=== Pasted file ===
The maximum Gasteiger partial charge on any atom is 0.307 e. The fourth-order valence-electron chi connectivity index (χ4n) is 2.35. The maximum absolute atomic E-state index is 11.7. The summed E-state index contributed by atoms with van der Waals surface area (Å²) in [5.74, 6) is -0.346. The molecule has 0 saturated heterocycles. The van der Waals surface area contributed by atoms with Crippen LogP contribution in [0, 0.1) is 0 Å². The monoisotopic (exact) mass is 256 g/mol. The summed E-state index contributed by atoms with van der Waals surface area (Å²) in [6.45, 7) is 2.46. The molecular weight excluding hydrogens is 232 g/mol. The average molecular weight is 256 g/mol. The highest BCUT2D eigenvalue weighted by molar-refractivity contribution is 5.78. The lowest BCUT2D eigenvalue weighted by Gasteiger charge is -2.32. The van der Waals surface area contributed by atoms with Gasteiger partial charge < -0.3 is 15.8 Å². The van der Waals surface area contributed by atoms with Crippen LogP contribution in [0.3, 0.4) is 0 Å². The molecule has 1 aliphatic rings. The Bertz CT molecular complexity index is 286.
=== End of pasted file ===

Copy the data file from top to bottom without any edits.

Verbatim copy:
The maximum Gasteiger partial charge on any atom is 0.307 e. The fourth-order valence-electron chi connectivity index (χ4n) is 2.35. The maximum absolute atomic E-state index is 11.7. The summed E-state index contributed by atoms with van der Waals surface area (Å²) in [5.74, 6) is -0.346. The molecule has 0 saturated heterocycles. The van der Waals surface area contributed by atoms with Crippen LogP contribution in [0, 0.1) is 0 Å². The monoisotopic (exact) mass is 256 g/mol. The summed E-state index contributed by atoms with van der Waals surface area (Å²) in [6.45, 7) is 2.46. The molecular weight excluding hydrogens is 232 g/mol. The average molecular weight is 256 g/mol. The highest BCUT2D eigenvalue weighted by molar-refractivity contribution is 5.78. The lowest BCUT2D eigenvalue weighted by Gasteiger charge is -2.32. The van der Waals surface area contributed by atoms with Gasteiger partial charge < -0.3 is 15.8 Å². The van der Waals surface area contributed by atoms with Crippen LogP contribution in [0.3, 0.4) is 0 Å². The molecule has 1 aliphatic rings. The Bertz CT molecular complexity index is 286.